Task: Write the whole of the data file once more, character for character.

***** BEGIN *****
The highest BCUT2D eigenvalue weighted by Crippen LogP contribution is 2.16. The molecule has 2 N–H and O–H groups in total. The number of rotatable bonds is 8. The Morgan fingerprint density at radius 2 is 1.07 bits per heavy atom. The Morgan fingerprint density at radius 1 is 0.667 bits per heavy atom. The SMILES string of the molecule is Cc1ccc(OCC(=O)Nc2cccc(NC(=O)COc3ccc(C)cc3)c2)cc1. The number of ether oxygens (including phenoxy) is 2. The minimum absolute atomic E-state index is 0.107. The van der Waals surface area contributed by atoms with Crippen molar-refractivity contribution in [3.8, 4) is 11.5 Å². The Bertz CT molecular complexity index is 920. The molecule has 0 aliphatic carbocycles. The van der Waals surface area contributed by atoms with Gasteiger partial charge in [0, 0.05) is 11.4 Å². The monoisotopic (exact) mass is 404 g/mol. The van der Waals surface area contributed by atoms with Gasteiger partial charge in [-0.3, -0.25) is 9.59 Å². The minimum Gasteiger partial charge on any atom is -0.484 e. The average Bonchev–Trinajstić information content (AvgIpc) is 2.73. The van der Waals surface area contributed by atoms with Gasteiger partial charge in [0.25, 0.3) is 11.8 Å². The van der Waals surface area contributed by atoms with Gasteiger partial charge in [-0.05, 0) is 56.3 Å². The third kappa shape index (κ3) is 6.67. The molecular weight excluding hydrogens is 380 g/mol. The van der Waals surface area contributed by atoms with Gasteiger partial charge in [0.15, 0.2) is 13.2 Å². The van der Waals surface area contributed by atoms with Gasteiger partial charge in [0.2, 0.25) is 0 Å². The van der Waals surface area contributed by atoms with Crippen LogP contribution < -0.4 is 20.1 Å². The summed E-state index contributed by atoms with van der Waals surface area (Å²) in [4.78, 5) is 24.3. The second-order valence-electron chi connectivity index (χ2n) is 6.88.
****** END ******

The highest BCUT2D eigenvalue weighted by Crippen LogP contribution is 2.16. The molecule has 2 N–H and O–H groups in total. The number of rotatable bonds is 8. The Morgan fingerprint density at radius 2 is 1.07 bits per heavy atom. The Morgan fingerprint density at radius 1 is 0.667 bits per heavy atom. The SMILES string of the molecule is Cc1ccc(OCC(=O)Nc2cccc(NC(=O)COc3ccc(C)cc3)c2)cc1. The number of ether oxygens (including phenoxy) is 2. The minimum absolute atomic E-state index is 0.107. The van der Waals surface area contributed by atoms with Crippen molar-refractivity contribution in [3.8, 4) is 11.5 Å². The Bertz CT molecular complexity index is 920. The molecule has 0 aliphatic carbocycles. The van der Waals surface area contributed by atoms with Gasteiger partial charge in [0, 0.05) is 11.4 Å². The monoisotopic (exact) mass is 404 g/mol. The van der Waals surface area contributed by atoms with Gasteiger partial charge in [-0.3, -0.25) is 9.59 Å². The minimum Gasteiger partial charge on any atom is -0.484 e. The average Bonchev–Trinajstić information content (AvgIpc) is 2.73. The van der Waals surface area contributed by atoms with Gasteiger partial charge in [0.25, 0.3) is 11.8 Å². The van der Waals surface area contributed by atoms with Gasteiger partial charge in [-0.05, 0) is 56.3 Å². The third kappa shape index (κ3) is 6.67. The molecular weight excluding hydrogens is 380 g/mol. The van der Waals surface area contributed by atoms with Gasteiger partial charge in [0.15, 0.2) is 13.2 Å². The van der Waals surface area contributed by atoms with Gasteiger partial charge in [0.2, 0.25) is 0 Å². The van der Waals surface area contributed by atoms with Crippen LogP contribution < -0.4 is 20.1 Å². The summed E-state index contributed by atoms with van der Waals surface area (Å²) in [4.78, 5) is 24.3. The second-order valence-electron chi connectivity index (χ2n) is 6.88.